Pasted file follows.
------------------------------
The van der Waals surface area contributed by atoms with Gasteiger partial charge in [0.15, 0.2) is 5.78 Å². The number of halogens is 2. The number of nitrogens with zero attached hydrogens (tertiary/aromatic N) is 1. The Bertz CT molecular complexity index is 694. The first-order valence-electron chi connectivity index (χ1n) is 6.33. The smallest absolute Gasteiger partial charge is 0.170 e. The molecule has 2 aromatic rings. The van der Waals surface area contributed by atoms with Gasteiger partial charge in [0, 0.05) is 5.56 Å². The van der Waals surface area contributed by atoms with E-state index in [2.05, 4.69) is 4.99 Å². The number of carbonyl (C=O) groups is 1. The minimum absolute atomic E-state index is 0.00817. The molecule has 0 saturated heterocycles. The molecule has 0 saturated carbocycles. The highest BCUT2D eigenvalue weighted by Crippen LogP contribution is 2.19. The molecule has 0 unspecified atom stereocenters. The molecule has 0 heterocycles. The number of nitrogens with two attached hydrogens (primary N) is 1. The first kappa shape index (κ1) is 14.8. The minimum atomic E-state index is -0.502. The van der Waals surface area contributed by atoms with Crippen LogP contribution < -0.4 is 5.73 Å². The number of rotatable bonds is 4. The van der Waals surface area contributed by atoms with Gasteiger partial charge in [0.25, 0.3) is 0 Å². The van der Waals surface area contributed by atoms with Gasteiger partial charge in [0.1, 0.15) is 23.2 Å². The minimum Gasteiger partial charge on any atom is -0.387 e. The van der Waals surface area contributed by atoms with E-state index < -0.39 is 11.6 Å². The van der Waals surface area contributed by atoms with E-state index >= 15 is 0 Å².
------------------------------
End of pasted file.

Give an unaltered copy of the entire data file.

The van der Waals surface area contributed by atoms with Gasteiger partial charge in [0.15, 0.2) is 5.78 Å². The number of halogens is 2. The number of nitrogens with zero attached hydrogens (tertiary/aromatic N) is 1. The Bertz CT molecular complexity index is 694. The first-order valence-electron chi connectivity index (χ1n) is 6.33. The smallest absolute Gasteiger partial charge is 0.170 e. The molecule has 2 aromatic rings. The van der Waals surface area contributed by atoms with Gasteiger partial charge in [0, 0.05) is 5.56 Å². The van der Waals surface area contributed by atoms with E-state index in [2.05, 4.69) is 4.99 Å². The number of carbonyl (C=O) groups is 1. The minimum absolute atomic E-state index is 0.00817. The molecule has 0 saturated heterocycles. The molecule has 0 saturated carbocycles. The highest BCUT2D eigenvalue weighted by Crippen LogP contribution is 2.19. The molecule has 0 unspecified atom stereocenters. The molecule has 0 heterocycles. The number of nitrogens with two attached hydrogens (primary N) is 1. The first kappa shape index (κ1) is 14.8. The minimum atomic E-state index is -0.502. The van der Waals surface area contributed by atoms with Crippen LogP contribution < -0.4 is 5.73 Å². The number of rotatable bonds is 4. The van der Waals surface area contributed by atoms with Gasteiger partial charge in [0.25, 0.3) is 0 Å². The van der Waals surface area contributed by atoms with Gasteiger partial charge in [0.1, 0.15) is 23.2 Å². The minimum Gasteiger partial charge on any atom is -0.387 e. The van der Waals surface area contributed by atoms with E-state index < -0.39 is 11.6 Å². The van der Waals surface area contributed by atoms with E-state index >= 15 is 0 Å².